Hermann Goering was the number two in Nazi Germany after Adolf Hitler. Apart from being an arch Nazi, he was an avid if incompetent collector of art stolen at his behest all over Europe. But sometimes he bought art and paid for it with equally stolen money. One of the pictures he bought was a forgery. It was so cunningly falsified it almost cost its creator his head after the war.
In 1938, Museum Boijmans Van Beunigen revealed a major sensation that rocked the art world: They had been able to acquire the newly rediscovered painting Christ And The Disciples In Emmaus by Jan Vermeer (1632 to 1675). Vermeer is one of the best known painters of the Dutch Baroque period; one of his best known paintings is The Girl With A Pearl Earring. Before the announcement, only 37 paintings by Vermeer had been authenticated; with this new discovery that all changed drastically.
When Abraham Bredius verified the painting as one of Vermeer’s masterpieces, the name and the fortune of art dealer Han van Meegeren were made. Museum Boijmans Van Beunigen entered into a bidding war with the Rijksmusem and paid the then staggering sum of 540,000 Dutch Guilders for the painting. And Han van Meegeren went in search of more lost masterpieces of Vermeer.
In 1942, he sold Vermeer's Christ And The Adulteress to Hermann Goering for the sum of 1.65 million Dutch Guilders. When fortune turned on the Germans, Goering had his art collection brought to a secure place where it was later seized by the Americans. The Vermeer proved to be an easy lead to the collaborator who had sold it, and Han van Meegeren was brought to court for it.
The accused didn't share the attorney's opinion of himself and claimed in his defense that he had painted the Vermeer himself. This was stretching the court’s credulity to the brink, but the judge allowed van Meegeren to prove his claim. In front of court, press, and the public, he painted his last Vermeer masterpiece Christ In The Temple. The court and the attorney were amused and cleared him of being a collaborator; he received a one year prison sentence for fraud, though, the minimum Dutch law would allow the judge to go down to.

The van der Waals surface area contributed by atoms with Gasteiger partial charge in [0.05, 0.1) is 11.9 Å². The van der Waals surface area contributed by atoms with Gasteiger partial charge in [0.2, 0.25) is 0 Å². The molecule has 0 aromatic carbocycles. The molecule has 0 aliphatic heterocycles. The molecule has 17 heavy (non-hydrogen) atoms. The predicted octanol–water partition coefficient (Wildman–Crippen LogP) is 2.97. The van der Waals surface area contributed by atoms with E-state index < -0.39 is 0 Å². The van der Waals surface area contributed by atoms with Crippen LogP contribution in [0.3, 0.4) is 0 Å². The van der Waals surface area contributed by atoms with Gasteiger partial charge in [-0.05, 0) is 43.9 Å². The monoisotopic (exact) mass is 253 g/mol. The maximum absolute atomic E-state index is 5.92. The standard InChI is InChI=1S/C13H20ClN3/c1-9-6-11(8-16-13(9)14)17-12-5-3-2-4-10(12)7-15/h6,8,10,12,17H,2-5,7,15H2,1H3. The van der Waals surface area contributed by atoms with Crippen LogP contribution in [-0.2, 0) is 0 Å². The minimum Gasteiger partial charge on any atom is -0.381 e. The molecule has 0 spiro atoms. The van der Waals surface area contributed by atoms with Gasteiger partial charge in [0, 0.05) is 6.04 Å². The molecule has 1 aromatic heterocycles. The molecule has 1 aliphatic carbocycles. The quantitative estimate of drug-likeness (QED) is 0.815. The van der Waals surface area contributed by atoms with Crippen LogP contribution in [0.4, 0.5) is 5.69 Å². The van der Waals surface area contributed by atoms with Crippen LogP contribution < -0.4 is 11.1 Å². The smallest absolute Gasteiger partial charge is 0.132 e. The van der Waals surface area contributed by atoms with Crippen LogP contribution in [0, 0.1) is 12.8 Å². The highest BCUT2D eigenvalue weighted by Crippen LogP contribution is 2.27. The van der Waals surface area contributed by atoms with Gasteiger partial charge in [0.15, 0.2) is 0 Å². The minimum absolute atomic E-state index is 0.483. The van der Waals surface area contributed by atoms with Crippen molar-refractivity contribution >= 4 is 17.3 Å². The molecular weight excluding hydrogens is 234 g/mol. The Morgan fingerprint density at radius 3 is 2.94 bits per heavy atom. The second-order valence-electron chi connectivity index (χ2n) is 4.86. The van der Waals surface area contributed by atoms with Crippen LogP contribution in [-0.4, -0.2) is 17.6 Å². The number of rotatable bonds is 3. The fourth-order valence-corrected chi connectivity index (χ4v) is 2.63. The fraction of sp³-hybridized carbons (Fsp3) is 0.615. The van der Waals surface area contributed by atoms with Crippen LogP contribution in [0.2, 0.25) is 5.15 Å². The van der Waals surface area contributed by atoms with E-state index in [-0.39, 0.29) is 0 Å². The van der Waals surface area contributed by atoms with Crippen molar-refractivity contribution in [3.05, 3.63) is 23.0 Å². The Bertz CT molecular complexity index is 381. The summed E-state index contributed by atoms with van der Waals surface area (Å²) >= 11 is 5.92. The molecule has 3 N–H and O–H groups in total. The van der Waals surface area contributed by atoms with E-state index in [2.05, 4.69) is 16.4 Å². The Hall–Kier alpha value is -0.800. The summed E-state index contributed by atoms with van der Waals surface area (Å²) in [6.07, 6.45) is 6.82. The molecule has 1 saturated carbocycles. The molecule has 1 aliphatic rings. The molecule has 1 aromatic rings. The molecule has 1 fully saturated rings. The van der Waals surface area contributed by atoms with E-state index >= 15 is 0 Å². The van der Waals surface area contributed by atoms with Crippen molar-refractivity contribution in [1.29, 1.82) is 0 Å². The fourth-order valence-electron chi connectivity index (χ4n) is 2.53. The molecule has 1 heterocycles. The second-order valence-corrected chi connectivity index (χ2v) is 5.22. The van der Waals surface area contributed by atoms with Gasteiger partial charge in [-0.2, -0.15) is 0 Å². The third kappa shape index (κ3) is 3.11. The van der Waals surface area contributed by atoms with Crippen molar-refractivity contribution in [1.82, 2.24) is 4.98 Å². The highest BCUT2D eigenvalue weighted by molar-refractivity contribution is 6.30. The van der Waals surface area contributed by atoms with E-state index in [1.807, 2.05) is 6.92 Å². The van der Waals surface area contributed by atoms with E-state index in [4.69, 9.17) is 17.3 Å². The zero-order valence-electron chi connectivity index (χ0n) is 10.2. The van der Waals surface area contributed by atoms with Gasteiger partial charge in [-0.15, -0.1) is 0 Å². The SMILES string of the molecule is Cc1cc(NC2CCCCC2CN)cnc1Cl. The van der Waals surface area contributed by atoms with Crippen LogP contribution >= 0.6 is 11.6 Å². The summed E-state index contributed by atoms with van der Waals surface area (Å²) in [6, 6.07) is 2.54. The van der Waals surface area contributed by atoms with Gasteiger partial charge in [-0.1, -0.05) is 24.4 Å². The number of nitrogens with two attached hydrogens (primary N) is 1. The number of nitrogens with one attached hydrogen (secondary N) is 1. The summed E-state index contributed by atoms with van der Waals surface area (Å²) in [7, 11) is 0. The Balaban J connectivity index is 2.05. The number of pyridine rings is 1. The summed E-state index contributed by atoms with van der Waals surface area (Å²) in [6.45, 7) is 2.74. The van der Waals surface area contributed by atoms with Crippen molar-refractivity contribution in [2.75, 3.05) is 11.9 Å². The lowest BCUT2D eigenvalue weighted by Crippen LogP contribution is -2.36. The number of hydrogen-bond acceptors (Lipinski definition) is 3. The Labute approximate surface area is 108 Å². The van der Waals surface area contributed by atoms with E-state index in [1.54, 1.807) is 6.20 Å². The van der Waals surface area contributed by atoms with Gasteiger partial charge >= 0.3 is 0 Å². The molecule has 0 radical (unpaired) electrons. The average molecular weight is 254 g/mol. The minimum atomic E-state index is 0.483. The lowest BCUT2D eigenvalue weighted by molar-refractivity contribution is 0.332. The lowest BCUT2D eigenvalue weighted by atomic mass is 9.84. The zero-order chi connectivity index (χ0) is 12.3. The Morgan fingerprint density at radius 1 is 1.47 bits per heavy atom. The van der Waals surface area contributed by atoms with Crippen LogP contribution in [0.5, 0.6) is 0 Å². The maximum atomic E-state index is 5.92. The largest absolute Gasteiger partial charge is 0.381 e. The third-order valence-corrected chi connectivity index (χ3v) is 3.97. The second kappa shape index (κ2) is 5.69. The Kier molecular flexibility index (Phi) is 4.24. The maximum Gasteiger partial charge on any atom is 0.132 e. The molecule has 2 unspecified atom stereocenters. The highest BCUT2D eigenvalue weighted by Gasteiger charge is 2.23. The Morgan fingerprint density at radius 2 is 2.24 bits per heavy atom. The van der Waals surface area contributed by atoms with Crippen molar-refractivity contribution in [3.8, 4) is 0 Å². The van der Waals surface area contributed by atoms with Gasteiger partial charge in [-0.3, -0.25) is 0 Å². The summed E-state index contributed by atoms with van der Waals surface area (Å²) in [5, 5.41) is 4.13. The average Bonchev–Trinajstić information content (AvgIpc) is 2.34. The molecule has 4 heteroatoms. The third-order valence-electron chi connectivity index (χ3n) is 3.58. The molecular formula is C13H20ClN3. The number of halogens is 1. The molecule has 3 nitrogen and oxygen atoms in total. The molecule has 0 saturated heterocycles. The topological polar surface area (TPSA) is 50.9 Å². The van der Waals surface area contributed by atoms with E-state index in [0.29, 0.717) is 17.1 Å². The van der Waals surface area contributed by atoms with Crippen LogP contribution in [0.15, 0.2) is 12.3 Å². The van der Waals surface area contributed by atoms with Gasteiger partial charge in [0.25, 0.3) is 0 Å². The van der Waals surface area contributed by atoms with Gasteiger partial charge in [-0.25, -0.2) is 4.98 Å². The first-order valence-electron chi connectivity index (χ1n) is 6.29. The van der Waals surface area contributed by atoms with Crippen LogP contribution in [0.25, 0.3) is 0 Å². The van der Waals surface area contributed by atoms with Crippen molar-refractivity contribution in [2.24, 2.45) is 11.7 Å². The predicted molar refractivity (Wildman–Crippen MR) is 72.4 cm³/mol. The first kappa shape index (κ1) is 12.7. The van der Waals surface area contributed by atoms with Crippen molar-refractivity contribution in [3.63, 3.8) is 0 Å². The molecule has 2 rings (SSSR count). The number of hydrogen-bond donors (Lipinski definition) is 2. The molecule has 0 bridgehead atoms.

Van Meegeren was born in Amsterdam in 1889 and died there in 1947. He worked as a painter, restorer, and art dealer. His own paintings were a complete flop, and he turned to the more lucrative enterprise of falsifying historical art. Vermeer had by no means been his only success. He had successfully made paintings attributed to Terborgh and Pieter de Hooch. As early as 1923, the leading expert on Frans Hals, Cornelis Hofstede de Groot, had verified a van Meegeren fraud as genuine and attributed it to Frans Hals: The Laughing Cavalier.
Van Meegeren had combined his knowledge as a restorer with his obvious talent as a painter to produce his masterpieces. He added the newly discovered Bakelite to his colors produced on old recipes; this allowed him to bake his paintings in an oven to produce the telltale defects and fissures of aged paint. By scraping off minor period paintings from period canvas, he produced the perfect antique look back and front. Experts always advise you to look at the back of a painting to see if it is from the period claimed; I don’t think I need to comment on that.
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